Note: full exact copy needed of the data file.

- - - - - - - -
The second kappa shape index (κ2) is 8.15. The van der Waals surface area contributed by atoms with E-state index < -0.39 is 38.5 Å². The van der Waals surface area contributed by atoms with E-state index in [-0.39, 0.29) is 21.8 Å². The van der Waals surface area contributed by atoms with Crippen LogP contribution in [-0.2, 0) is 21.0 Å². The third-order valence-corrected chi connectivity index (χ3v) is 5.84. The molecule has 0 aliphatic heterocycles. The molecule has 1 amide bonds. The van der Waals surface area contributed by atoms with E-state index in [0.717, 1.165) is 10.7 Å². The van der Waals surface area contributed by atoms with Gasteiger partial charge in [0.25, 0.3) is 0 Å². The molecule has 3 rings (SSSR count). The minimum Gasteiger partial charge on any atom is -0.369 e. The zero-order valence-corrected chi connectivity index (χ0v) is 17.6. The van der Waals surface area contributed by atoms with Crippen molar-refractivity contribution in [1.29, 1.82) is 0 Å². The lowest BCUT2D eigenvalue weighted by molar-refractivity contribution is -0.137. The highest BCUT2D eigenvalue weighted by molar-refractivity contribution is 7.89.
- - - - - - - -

The second kappa shape index (κ2) is 8.15. The van der Waals surface area contributed by atoms with E-state index < -0.39 is 38.5 Å². The van der Waals surface area contributed by atoms with E-state index in [-0.39, 0.29) is 21.8 Å². The van der Waals surface area contributed by atoms with Crippen LogP contribution in [-0.2, 0) is 21.0 Å². The third-order valence-corrected chi connectivity index (χ3v) is 5.84. The molecule has 0 aliphatic heterocycles. The molecule has 1 amide bonds. The van der Waals surface area contributed by atoms with E-state index in [0.717, 1.165) is 10.7 Å². The van der Waals surface area contributed by atoms with Gasteiger partial charge in [0.25, 0.3) is 0 Å². The molecule has 3 rings (SSSR count). The minimum Gasteiger partial charge on any atom is -0.369 e. The zero-order valence-corrected chi connectivity index (χ0v) is 17.6. The van der Waals surface area contributed by atoms with Crippen molar-refractivity contribution in [1.29, 1.82) is 0 Å². The lowest BCUT2D eigenvalue weighted by molar-refractivity contribution is -0.137. The highest BCUT2D eigenvalue weighted by molar-refractivity contribution is 7.89.